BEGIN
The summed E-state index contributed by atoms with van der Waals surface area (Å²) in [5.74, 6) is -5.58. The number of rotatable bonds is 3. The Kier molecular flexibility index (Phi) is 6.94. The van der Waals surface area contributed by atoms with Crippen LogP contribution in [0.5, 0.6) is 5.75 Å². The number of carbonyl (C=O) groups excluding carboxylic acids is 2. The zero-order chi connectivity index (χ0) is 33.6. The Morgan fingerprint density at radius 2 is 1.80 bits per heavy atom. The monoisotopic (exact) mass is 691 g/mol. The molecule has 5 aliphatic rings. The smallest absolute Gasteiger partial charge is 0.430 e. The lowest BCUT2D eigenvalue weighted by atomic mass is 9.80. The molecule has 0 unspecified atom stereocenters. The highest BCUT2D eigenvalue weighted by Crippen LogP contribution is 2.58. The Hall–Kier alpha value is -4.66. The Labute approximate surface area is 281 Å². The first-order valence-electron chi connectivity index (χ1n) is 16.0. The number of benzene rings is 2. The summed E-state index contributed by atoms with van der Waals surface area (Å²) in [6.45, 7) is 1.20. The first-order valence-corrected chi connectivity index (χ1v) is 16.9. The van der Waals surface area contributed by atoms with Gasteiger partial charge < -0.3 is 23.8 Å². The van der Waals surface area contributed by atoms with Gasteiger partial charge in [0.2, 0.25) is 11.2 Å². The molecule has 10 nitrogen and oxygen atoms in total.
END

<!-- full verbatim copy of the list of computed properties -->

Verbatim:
The summed E-state index contributed by atoms with van der Waals surface area (Å²) in [5.74, 6) is -5.58. The number of rotatable bonds is 3. The Kier molecular flexibility index (Phi) is 6.94. The van der Waals surface area contributed by atoms with Crippen LogP contribution in [0.5, 0.6) is 5.75 Å². The number of carbonyl (C=O) groups excluding carboxylic acids is 2. The zero-order chi connectivity index (χ0) is 33.6. The Morgan fingerprint density at radius 2 is 1.80 bits per heavy atom. The monoisotopic (exact) mass is 691 g/mol. The molecule has 5 aliphatic rings. The smallest absolute Gasteiger partial charge is 0.430 e. The lowest BCUT2D eigenvalue weighted by atomic mass is 9.80. The molecule has 0 unspecified atom stereocenters. The highest BCUT2D eigenvalue weighted by Crippen LogP contribution is 2.58. The Hall–Kier alpha value is -4.66. The Labute approximate surface area is 281 Å². The first-order valence-electron chi connectivity index (χ1n) is 16.0. The number of benzene rings is 2. The summed E-state index contributed by atoms with van der Waals surface area (Å²) in [6.45, 7) is 1.20. The first-order valence-corrected chi connectivity index (χ1v) is 16.9. The van der Waals surface area contributed by atoms with Gasteiger partial charge < -0.3 is 23.8 Å². The van der Waals surface area contributed by atoms with Gasteiger partial charge in [0.2, 0.25) is 11.2 Å². The molecule has 10 nitrogen and oxygen atoms in total.